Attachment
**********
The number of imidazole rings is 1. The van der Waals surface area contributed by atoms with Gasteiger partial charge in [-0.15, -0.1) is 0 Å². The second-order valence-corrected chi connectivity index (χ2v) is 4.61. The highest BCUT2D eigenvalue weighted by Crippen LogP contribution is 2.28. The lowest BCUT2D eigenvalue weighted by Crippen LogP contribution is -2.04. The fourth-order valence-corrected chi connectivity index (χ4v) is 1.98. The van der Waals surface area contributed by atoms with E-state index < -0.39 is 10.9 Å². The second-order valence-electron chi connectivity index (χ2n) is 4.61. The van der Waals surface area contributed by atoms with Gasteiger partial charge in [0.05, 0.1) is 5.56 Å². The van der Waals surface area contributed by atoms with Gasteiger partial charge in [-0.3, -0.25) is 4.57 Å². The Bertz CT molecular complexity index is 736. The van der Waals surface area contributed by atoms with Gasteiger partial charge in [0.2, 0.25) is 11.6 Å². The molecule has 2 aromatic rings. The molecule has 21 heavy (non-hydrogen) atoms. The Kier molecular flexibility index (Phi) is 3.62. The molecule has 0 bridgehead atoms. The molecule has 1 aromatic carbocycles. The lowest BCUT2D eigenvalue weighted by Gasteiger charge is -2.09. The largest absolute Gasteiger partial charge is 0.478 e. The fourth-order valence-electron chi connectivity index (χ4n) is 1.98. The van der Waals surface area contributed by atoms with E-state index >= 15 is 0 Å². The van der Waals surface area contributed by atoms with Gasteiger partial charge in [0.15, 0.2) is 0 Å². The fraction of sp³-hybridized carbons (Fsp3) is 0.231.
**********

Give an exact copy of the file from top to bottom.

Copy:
The number of imidazole rings is 1. The van der Waals surface area contributed by atoms with Gasteiger partial charge in [-0.15, -0.1) is 0 Å². The second-order valence-corrected chi connectivity index (χ2v) is 4.61. The highest BCUT2D eigenvalue weighted by Crippen LogP contribution is 2.28. The lowest BCUT2D eigenvalue weighted by Crippen LogP contribution is -2.04. The fourth-order valence-corrected chi connectivity index (χ4v) is 1.98. The van der Waals surface area contributed by atoms with E-state index < -0.39 is 10.9 Å². The second-order valence-electron chi connectivity index (χ2n) is 4.61. The van der Waals surface area contributed by atoms with Gasteiger partial charge in [0.05, 0.1) is 5.56 Å². The van der Waals surface area contributed by atoms with Gasteiger partial charge in [-0.3, -0.25) is 4.57 Å². The Bertz CT molecular complexity index is 736. The van der Waals surface area contributed by atoms with Gasteiger partial charge in [0.2, 0.25) is 11.6 Å². The molecule has 2 aromatic rings. The molecule has 21 heavy (non-hydrogen) atoms. The Kier molecular flexibility index (Phi) is 3.62. The molecule has 0 bridgehead atoms. The molecule has 1 aromatic carbocycles. The lowest BCUT2D eigenvalue weighted by Gasteiger charge is -2.09. The largest absolute Gasteiger partial charge is 0.478 e. The fourth-order valence-electron chi connectivity index (χ4n) is 1.98. The van der Waals surface area contributed by atoms with E-state index >= 15 is 0 Å². The van der Waals surface area contributed by atoms with Gasteiger partial charge in [0.15, 0.2) is 0 Å². The fraction of sp³-hybridized carbons (Fsp3) is 0.231.